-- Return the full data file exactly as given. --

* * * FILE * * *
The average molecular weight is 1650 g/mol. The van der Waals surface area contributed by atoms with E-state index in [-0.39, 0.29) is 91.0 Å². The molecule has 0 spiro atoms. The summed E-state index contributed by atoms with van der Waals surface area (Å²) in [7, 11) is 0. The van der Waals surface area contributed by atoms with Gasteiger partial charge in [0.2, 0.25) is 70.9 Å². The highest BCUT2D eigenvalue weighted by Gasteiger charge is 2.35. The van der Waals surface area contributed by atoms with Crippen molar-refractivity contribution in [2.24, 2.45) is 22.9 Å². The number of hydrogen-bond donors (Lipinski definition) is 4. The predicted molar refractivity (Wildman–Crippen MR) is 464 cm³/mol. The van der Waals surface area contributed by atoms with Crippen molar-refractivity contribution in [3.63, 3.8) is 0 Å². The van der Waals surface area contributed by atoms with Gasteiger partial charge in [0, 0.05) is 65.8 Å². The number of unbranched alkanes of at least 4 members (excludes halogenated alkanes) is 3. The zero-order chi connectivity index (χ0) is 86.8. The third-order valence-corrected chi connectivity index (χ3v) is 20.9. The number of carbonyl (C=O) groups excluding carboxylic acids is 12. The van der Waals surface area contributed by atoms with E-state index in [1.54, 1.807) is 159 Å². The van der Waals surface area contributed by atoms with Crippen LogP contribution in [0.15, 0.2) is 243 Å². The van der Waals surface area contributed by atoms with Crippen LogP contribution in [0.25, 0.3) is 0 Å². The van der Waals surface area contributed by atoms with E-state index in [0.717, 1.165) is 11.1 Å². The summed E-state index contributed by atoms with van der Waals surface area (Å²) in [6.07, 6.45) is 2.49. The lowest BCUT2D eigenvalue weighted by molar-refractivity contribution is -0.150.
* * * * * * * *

The average molecular weight is 1650 g/mol. The van der Waals surface area contributed by atoms with E-state index in [-0.39, 0.29) is 91.0 Å². The molecule has 0 spiro atoms. The summed E-state index contributed by atoms with van der Waals surface area (Å²) in [7, 11) is 0. The van der Waals surface area contributed by atoms with Gasteiger partial charge in [0.2, 0.25) is 70.9 Å². The highest BCUT2D eigenvalue weighted by Gasteiger charge is 2.35. The van der Waals surface area contributed by atoms with Crippen molar-refractivity contribution in [2.24, 2.45) is 22.9 Å². The number of hydrogen-bond donors (Lipinski definition) is 4. The predicted molar refractivity (Wildman–Crippen MR) is 464 cm³/mol. The van der Waals surface area contributed by atoms with Crippen molar-refractivity contribution in [3.63, 3.8) is 0 Å². The van der Waals surface area contributed by atoms with Gasteiger partial charge in [0, 0.05) is 65.8 Å². The number of unbranched alkanes of at least 4 members (excludes halogenated alkanes) is 3. The zero-order chi connectivity index (χ0) is 86.8. The third-order valence-corrected chi connectivity index (χ3v) is 20.9. The number of carbonyl (C=O) groups excluding carboxylic acids is 12. The van der Waals surface area contributed by atoms with E-state index in [1.54, 1.807) is 159 Å². The van der Waals surface area contributed by atoms with Crippen LogP contribution in [0.15, 0.2) is 243 Å². The van der Waals surface area contributed by atoms with Crippen LogP contribution in [0.25, 0.3) is 0 Å². The van der Waals surface area contributed by atoms with E-state index in [0.717, 1.165) is 11.1 Å². The summed E-state index contributed by atoms with van der Waals surface area (Å²) in [6.07, 6.45) is 2.49. The lowest BCUT2D eigenvalue weighted by molar-refractivity contribution is -0.150.